Eight have been added to the list of Restonians who have received that community’s most distinguished honor, the annual Best of Reston Awards. Best of Reston honorees represent a spectrum of Reston’s community life, and all are role models in different ways of giving back to the community.
Annually produced by Cornerstones and the Greater Reston Chamber of Commerce, a partnership which began 25 years ago, the honorees include two individuals, two small business leaders, one civic/community organization, two corporate business leaders and a Vade Bolton-Ann Rodriguez Legacy Award recipient.
The honorees announcement, was made at a location that exemplifies Reston’s growing and changing future, a huge, unfinished space at the still developing Silver Line Metro station in Reston.
The chairs of the 2016 Best of Reston Awards Gala are Ellen Graves, president of the Reston Association Board of Directors; Judy Redpath, a certified financial planner and founder of Vista Wealth Strategies; and Cardinal Bank, represented by Monica Tressler, vice president and commercial services.
The 2016 Best of Reston honorees include:
Amy’s Amigos (Kacey Hirshfeld, Olivia Wolfe, and Hannah Becker), Vade Bolton-Ann Rodriguez Legacy Award, “Channeling grief into action”— This special award is given in honor of two past Best of Reston honorees, the late Vade Bolton and late Ann Rodriguez. They both played pivotal roles at Cornerstones and the Greater Reston Chamber. It is given to an honoree in the greater Reston/Dulles community “whose acts of volunteerism, leadership, and/or workplace philanthropy serve to motivate and inspire a new generation of leaders.” Now in college, Kacey Hirshfeld, Olivia Wolfe, and Hannah Becker formed Amy’s Amigo’s in 2006 as part of a group of Hunters Woods elementary school students who watched their friend suffer the ravages of brain cancer. They started a Relay for Life team to support the American Cancer Society, and then, with the help of adult supporters, like the Reston-based CORE Foundation, they established the Reston Youth Triathlon, which is now the largest youth triathlon in Virginia. That event offers a triad of impacts: benefiting childhood cancer research, building the confidence and health of the youth participants, and giving teens a hands-on leadership experience.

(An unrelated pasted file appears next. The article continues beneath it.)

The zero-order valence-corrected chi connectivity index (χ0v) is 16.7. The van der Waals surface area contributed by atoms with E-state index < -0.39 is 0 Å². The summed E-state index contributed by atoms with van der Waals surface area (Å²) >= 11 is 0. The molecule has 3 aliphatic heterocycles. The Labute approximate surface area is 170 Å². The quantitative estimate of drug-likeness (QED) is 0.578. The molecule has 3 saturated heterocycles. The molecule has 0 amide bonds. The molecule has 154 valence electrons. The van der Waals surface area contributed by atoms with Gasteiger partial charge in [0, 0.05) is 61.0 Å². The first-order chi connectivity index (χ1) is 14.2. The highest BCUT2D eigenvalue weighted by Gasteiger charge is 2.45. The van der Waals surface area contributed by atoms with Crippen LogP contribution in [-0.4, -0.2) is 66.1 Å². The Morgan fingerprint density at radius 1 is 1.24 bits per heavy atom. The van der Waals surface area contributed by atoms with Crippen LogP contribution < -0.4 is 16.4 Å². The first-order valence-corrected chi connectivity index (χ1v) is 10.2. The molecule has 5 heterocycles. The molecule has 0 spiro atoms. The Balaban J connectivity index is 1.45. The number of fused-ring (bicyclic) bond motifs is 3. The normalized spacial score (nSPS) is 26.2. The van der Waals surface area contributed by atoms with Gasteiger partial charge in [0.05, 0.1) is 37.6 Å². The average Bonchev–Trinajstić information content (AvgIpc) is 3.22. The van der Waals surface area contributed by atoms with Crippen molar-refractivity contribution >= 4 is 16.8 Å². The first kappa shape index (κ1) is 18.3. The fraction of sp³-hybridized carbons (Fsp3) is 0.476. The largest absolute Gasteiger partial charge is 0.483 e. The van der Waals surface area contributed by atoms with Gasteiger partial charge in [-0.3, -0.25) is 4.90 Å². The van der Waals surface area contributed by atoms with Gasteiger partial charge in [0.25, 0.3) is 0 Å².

Leila Gordon, Individual Community Leader, “Putting community at the center of the Reston experience”—For the past three decades, Leila Gordon has been one of the most well known, involved and effective people in Reston. Her contributions go beyond the scope of her day job as executive director of the Reston Community Center, which provides a stage for doing ongoing community building. A keen strategic thinker, she “continually demonstrates the art of meeting challenges with creativity.” Her many contributions include: shepherding a multi-year, multi-partner effort to underwrite a legacy project for Reston; chairing a county-wide task force to guide a Master Arts Plan for arts venues and public art; convening and chairing partners to “Serve Reston’s Youth;” launching a Summer Camp Expo to send every child to camp; and co-chairing a task force of neighborhood and business stakeholders to tackle growing concerns about public safety in Hunters Woods Plaza.
Jim Elder, Individual Community Leader, “A champion of sportsmanship for all seasons”— Jim Elder is an athlete who competed at the highest levels of his sport and is nationally certified to teach and coach. Channeling his own competitive spirit and love of the game into instilling those qualities in others, for more than 35 years, he has been active in Reston’s youth baseball, tennis and basketball programs as a coach, official, trainer, league president and booster. When the World Police and Fire Games came to Reston, Elder stepped in as the tennis director for 211 participants in 25 different events from several dozen countries.